Tuberculin Skin Test (TST)
A positive TST reaction is a sign of primary infection with M.tuberculosis (M.T). In most children, tuberculin reactivity becomes apparent within 3-6 weeks, but occasionally may take up to 12 weeks after initial infection. Tuberculin reactivity due to M.T. infection usually remains positive for the lifetime of the individual, even after treatment. The standard method used in many countries for detecting infection by M.T. is the Mantoux test, with 5 TU/ 0,1ml . The reaction is measured as millimeters of induration (not erythema) after 48 to 72 hours. Several multi-puncture methods, such as the heaf and tine test, are available and used widely (especially in the UK.) because of the speed and ease with which they can be administrered. Up to 10 % of otherwise normal children with culture-proven tuberculosis do not react to tuberculin initially. Most of these children will become reactive during treatment, suggesting that tuberculosis disease may itself contribute to immunosuppression. In Greece this percentage is less than 1% and this is attributed to the early diagnosis of tuberculous disease thanks to the screening program and the good physical condition of greek children.

The rate of false-negative TST in children with tuberculosis infected with HIV is unknown, but it is certainly higher than 10% and is dependent on the degree of immunosuppression. HIV-positive children usually have an attenuated and not a negative reaction, consequently an induration of 5-9 mm is considered positive in such patients.

There has been much uncertainty regarding the effect of BCG vaccination on TST results. BCG vaccination may cause a transiently reactive TST, but most children who received BCG as infants, have a negative TST at 5 years of age. Among older children or adolescents who receive BCG, most develop a reactive TST initially; however, by 10-15 years post-vaccination, the majority will have lost tuberculin reactivity. Studies have shown that BCG vaccination had little impact in the interpretation of TST in children being tested as part of contact investigation.

False-positive TST is often attributed to asymptomatic or symptomatic infection by environmental non-tuberculous mycobacteria. Skin reactivity can also be boosted, probably through antigenic stimulation, by serial TSTesting in many children and adults who received BCG.

TST results should be interpreted taking into consideration a lot of factors such as the specific tuberculin, host and enviromental factors. We have recorded for a nine-year period the verified tuberculosis cases of our clinic that had been tested with the Pasteur-Merieux Lot 5180A tuberculin. If interpretation of TST had been based on the American Academy of Pediatrics criteria, 27% of verified positive patients would have been considered as uncertain since they had an induration of 10-14 mm. This shows that each geographic area has different disease and population characteristics and that the local public health authority should determine the appropriate cutoff values for the community. Tuberculin RT23 skin testing has been studied in our patients from 1987 until 1995 and the results are presented in the following table.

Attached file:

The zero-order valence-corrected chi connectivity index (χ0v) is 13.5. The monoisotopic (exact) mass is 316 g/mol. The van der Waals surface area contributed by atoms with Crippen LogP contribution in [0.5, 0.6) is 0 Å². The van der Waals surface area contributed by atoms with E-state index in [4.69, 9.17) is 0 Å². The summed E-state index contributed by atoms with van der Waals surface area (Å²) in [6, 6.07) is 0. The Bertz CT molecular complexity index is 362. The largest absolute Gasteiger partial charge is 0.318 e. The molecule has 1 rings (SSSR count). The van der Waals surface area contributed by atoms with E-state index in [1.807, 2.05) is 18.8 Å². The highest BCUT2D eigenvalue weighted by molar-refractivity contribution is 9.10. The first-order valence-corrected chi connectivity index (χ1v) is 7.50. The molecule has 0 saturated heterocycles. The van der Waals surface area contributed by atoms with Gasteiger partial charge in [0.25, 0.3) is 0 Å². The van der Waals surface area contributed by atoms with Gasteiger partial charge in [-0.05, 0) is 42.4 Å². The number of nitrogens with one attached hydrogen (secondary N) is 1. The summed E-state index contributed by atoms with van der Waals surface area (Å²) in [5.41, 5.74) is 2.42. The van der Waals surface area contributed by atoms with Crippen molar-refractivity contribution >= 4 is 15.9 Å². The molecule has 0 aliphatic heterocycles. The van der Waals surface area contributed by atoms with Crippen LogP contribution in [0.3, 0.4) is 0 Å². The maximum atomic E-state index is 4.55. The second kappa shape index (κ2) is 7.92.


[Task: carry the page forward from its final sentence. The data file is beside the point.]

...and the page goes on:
Table. Distribution of TST reaction size with tuberculin RT23 in children with confirmed infection or disease.
The numbers within brackets are the percentages
Age (in years) <10mm10-15mm16-20mm>20mmΣύνολο
0-33 (2.2)83 (60)33 (24)19 (14)138 (40)
4-61 (0.8)64 (54.7)30 (25.5)22 (19)117 (26)
7-141 (0.5)94 (48)61 (31.2)39 (20)195 (44)
Σύνολο5 (1)241 (53)124 (28)80 (18)450 (100)

The information is based on the greek population and is not applicable in countries where the climate, the genetic characteristics of the population, the incidence of enviromental mycobacterial infections, the living conditions, the population nutrition, etc differ.

Radiological evidence of pulmonary tuberculosis usually includes lymphadenopathy (hilar, paratracheal or mediastinal) and/or lung parenchymal changes. The most common parenchymal changes are segmental hyperinflation, atelectasis, alveolar infiltration, pleural effusion and rarely, a focal mass. Cavitation is rare in young children but is more common in adolescents, who may develop adult-type post-primary tuberculosis. Miliary tuberculosis is characterized by fine bilateral reticular shadowing, sometimes called a “snowstorm” appearance.

Computer tomography (CT) imaging may be helpful in demonstrating pulmonary disease such as endobronchial disease, early cavitation, bronchiectasis or mediastinal lymphadenopathy. Especially in the latter case chest x-ray is normal or unhelpful. In the case of negative x-ray, the significance of these CT findings in asymptomatic children is not clear. Some experts even suggest that a two drug regimen would be more appropriate than isoniazid alone. CT imaging is also useful in investigating CNS disease such as meningitis or tuberculomas.